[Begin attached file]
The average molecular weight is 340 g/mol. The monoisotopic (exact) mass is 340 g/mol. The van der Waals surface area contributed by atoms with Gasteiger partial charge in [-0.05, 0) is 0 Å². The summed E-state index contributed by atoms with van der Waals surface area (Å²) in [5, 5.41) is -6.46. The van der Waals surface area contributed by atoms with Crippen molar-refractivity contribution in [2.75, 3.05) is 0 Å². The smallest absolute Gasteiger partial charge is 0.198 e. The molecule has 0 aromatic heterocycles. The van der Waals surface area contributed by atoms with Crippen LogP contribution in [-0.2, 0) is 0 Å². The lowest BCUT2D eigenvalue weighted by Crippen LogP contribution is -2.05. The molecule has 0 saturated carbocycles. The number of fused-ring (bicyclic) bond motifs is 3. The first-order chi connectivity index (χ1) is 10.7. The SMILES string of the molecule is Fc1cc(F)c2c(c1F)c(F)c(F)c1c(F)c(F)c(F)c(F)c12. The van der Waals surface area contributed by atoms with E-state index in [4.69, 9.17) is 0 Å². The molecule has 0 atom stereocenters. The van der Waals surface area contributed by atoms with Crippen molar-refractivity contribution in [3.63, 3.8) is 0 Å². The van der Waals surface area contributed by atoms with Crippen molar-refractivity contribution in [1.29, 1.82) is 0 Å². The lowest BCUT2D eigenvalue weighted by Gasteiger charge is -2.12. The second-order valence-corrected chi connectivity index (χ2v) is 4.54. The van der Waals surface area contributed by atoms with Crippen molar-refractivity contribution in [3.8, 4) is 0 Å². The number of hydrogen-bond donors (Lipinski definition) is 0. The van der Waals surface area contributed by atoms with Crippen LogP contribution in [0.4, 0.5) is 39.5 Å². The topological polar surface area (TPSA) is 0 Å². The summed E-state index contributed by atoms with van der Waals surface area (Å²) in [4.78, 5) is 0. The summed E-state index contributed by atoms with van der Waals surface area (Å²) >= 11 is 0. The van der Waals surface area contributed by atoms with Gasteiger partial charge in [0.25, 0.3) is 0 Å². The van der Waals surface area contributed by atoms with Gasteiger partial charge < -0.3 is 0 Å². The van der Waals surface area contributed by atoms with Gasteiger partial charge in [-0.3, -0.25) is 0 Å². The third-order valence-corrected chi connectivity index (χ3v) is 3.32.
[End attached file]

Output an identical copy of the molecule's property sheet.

The average molecular weight is 340 g/mol. The monoisotopic (exact) mass is 340 g/mol. The van der Waals surface area contributed by atoms with Gasteiger partial charge in [-0.05, 0) is 0 Å². The summed E-state index contributed by atoms with van der Waals surface area (Å²) in [5, 5.41) is -6.46. The van der Waals surface area contributed by atoms with Crippen molar-refractivity contribution in [2.75, 3.05) is 0 Å². The smallest absolute Gasteiger partial charge is 0.198 e. The molecule has 0 aromatic heterocycles. The van der Waals surface area contributed by atoms with Crippen LogP contribution in [-0.2, 0) is 0 Å². The lowest BCUT2D eigenvalue weighted by Crippen LogP contribution is -2.05. The molecule has 0 saturated carbocycles. The number of fused-ring (bicyclic) bond motifs is 3. The first-order chi connectivity index (χ1) is 10.7. The SMILES string of the molecule is Fc1cc(F)c2c(c1F)c(F)c(F)c1c(F)c(F)c(F)c(F)c12. The van der Waals surface area contributed by atoms with E-state index in [4.69, 9.17) is 0 Å². The molecule has 0 atom stereocenters. The van der Waals surface area contributed by atoms with Crippen molar-refractivity contribution in [3.63, 3.8) is 0 Å². The van der Waals surface area contributed by atoms with Crippen molar-refractivity contribution in [1.29, 1.82) is 0 Å². The lowest BCUT2D eigenvalue weighted by Gasteiger charge is -2.12. The second-order valence-corrected chi connectivity index (χ2v) is 4.54. The van der Waals surface area contributed by atoms with Crippen molar-refractivity contribution in [3.8, 4) is 0 Å². The number of hydrogen-bond donors (Lipinski definition) is 0. The van der Waals surface area contributed by atoms with Crippen LogP contribution in [0.4, 0.5) is 39.5 Å². The topological polar surface area (TPSA) is 0 Å². The summed E-state index contributed by atoms with van der Waals surface area (Å²) in [4.78, 5) is 0. The summed E-state index contributed by atoms with van der Waals surface area (Å²) >= 11 is 0. The van der Waals surface area contributed by atoms with Gasteiger partial charge in [0.25, 0.3) is 0 Å². The van der Waals surface area contributed by atoms with Gasteiger partial charge < -0.3 is 0 Å². The van der Waals surface area contributed by atoms with Gasteiger partial charge in [-0.3, -0.25) is 0 Å². The third-order valence-corrected chi connectivity index (χ3v) is 3.32.